Students hope to beat college waiting list
Applicants get creative, trying to turn admissions 'maybe' into 'yes'
Landing on a college waiting list used to mean that all an applicant could do is, well, wait - and hope.
But in the elbows-out world of college admissions, savvy hopefuls, often with the help of private advisors and aggressive high school counselors, are launching full-scale campaigns to spring themselves from the list.
In-the-know seniors are writing letters assuring admission deans that if admitted, they will go. They're e-mailing updates on their second-semester senior grades, spring awards, and other academic breakthroughs. (There's no room for senioritis if you're on a waiting list.)
And they are placing one, just one, well-timed phone call, a step that can spur an admission officer to pull the student's file and disclose whether there is something else he or she can do to boost the chance of admission.
"It's too bad if students don't know to follow up," said Tom Parker, dean of admission and financial aid at Amherst College, which expects to take about 35 students from its list of 1,000. "If you're going to get off the wait list, you're really going to have to demonstrate a significant interest."
Not that this is something many colleges publicize when they inform applicants that they have landed in admissions limbo. While admission deans admit they can be lobbied, they insist that, technically, they do not require any additional information. And schools are quick to say that they do not penalize students who fail to follow up, especially if they come from low-income communities where high school counselors are often overwhelmed.
"We wouldn't want to overlook a student who doesn't know she can even do that," said Jennifer Desjarlais, dean of admission at Wellesley College.
But all things being equal, especially as the swooning economy has added a new volatility to the admissions process, students can vault to the top of the pack by writing a letter about why a college is their number one choice and promising to attend if accepted, said deans at numerous colleges.
Cecilia Brown, a senior at Brookline High, has been waitlisted at three schools including her top choice, the University of Rochester. She said she would not have followed up if her aunt, a private college admission coach in Newton, had not advised her to send a letter to the admission dean and an e-mail to the person who interviewed her, to "try to make myself sound as appealing as possible."
"Luckily, I had a lot to say because I've been really busy," said Brown, who is acting in a student-directed play, interning at a youth organization to discourage tobacco use, and volunteering at a teen suicide hot line. "I don't feel like I can just let go and stop working."
But Brown said many of her classmates in similar positions balk at having to sell themselves all over again.
"Tons of people say: 'Oh, I just sit around and wait. That's why it's called the wait list,"' she said. "A lot of people, as a result of laziness or ignorance, don't do anything about it."
Colleges build waiting lists so that they have a reservoir of qualified students to draw from to replace successful applicants who choose to go elsewhere. This year, with finances making it more difficult to predict which students will be able to attend, many colleges are giving themselves a bigger safety net by expanding waiting lists, according to the National Association of College Admission Counseling.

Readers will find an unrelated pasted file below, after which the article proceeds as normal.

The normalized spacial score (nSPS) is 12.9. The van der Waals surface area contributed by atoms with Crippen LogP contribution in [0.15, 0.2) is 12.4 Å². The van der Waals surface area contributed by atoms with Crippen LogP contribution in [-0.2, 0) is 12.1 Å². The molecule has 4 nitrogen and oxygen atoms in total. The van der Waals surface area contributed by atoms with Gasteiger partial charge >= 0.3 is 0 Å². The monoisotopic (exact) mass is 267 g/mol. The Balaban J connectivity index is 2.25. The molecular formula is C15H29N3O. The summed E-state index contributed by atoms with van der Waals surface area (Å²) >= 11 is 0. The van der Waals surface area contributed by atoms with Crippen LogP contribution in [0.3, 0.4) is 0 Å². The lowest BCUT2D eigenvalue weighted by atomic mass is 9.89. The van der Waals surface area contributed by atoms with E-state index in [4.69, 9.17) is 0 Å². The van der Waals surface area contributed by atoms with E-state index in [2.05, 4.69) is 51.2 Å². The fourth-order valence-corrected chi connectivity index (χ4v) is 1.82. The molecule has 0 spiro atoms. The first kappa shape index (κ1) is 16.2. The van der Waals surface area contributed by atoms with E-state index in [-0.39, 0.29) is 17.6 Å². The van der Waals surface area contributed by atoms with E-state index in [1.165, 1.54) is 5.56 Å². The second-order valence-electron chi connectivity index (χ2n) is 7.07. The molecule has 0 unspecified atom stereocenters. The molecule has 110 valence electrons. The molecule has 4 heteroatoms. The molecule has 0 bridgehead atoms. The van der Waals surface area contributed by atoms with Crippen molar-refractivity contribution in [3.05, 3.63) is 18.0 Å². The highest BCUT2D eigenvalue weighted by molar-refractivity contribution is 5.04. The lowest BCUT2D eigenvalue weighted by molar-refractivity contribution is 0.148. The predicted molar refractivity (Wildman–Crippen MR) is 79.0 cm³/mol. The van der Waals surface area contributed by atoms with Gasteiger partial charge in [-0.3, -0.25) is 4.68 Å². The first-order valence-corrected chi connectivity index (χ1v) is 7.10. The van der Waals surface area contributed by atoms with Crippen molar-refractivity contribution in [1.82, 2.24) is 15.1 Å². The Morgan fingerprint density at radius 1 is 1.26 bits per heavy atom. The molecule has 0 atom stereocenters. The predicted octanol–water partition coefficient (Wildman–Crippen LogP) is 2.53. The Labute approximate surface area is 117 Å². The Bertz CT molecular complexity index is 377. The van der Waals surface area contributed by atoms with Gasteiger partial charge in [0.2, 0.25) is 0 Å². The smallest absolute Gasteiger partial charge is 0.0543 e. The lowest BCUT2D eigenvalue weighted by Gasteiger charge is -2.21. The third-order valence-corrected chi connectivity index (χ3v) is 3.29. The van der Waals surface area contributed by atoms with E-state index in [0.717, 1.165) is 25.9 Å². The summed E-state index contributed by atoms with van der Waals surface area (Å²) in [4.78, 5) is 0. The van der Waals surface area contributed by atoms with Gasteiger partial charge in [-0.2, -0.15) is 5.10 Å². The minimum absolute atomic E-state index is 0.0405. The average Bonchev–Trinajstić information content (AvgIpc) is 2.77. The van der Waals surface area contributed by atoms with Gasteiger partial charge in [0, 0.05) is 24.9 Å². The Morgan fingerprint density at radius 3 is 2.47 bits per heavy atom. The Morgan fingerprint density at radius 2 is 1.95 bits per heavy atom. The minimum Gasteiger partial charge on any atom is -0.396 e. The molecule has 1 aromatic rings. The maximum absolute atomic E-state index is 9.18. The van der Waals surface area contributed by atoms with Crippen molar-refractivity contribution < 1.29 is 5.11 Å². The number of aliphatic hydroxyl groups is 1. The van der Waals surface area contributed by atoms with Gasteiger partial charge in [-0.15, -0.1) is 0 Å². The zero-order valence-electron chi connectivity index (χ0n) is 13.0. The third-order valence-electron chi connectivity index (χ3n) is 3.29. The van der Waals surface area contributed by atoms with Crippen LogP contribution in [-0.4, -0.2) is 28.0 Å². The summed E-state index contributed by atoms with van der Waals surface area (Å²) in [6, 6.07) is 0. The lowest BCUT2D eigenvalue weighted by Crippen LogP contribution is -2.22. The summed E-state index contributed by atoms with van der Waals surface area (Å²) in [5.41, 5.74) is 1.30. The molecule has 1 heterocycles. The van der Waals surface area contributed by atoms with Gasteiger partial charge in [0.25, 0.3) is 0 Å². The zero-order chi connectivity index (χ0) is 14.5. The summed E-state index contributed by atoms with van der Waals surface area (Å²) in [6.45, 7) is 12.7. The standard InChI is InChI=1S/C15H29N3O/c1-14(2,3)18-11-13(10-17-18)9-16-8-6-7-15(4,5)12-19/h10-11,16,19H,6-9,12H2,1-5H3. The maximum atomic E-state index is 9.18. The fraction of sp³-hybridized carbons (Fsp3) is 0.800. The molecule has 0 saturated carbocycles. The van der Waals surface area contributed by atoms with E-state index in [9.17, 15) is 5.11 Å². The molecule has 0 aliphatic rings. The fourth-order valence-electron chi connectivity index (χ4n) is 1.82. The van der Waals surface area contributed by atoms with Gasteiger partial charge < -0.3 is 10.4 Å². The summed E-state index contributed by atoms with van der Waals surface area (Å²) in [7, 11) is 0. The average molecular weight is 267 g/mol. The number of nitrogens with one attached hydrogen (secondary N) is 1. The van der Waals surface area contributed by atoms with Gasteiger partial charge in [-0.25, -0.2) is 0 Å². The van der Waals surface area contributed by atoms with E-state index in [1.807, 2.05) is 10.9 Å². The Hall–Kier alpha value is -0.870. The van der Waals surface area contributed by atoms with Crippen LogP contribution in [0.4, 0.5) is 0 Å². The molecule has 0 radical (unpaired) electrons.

The deadline for regularly admitted students to notify colleges of their intentions is May 1, after which admission officers reconvene to determine who makes it through the ivy-covered gates.
While demonstrating interest and presenting updates often helps in the final rounds of evaluations, tread carefully. Go too far, admission deans warn, and you will snuff out your chances.
Do not stalk admission officers, camp out in front of their office, or flood their inboxes with daily e-mails. ("That's like the kiss of death," said Richard Nesbitt, director of admission at Williams College.)
Bribery is also a no-no, though that didn't stop one wannabee Williams mother from sending Nesbitt a $2,500 check this month along with a rambling letter about her son's talents. (He voided the check; her son's fate has yet to be decided.)
And do not waste money or time flying to campus and expecting an interview this late in the admissions process.
"That is usually driven by the parent, who thinks, 'As soon as they see you, they'll be convinced how wonderful you are,' " Parker said. "It's terribly, terribly awkward for everybody involved."
Colleges see their fair share of creative, albeit desperate, efforts of waitlisted students trying to stand out. One Harvard hopeful taped a pen between his toes and wrote an essay with his foot. Another sent a life-size plaster statue of herself. And several have submitted photos of their bedrooms, painted Crimson red, the school color.
"We keep them and file them under supplementary material," said William Fitzsimmons, dean of admissions and financial aid at Harvard, which admitted more than 200 students from the waiting list last year and hopes to do the same again.
"They can send in any additional information they want," he said. "But there's no magic bullet here, honestly."
Tracy Jan can be reached at firstname.lastname@example.org.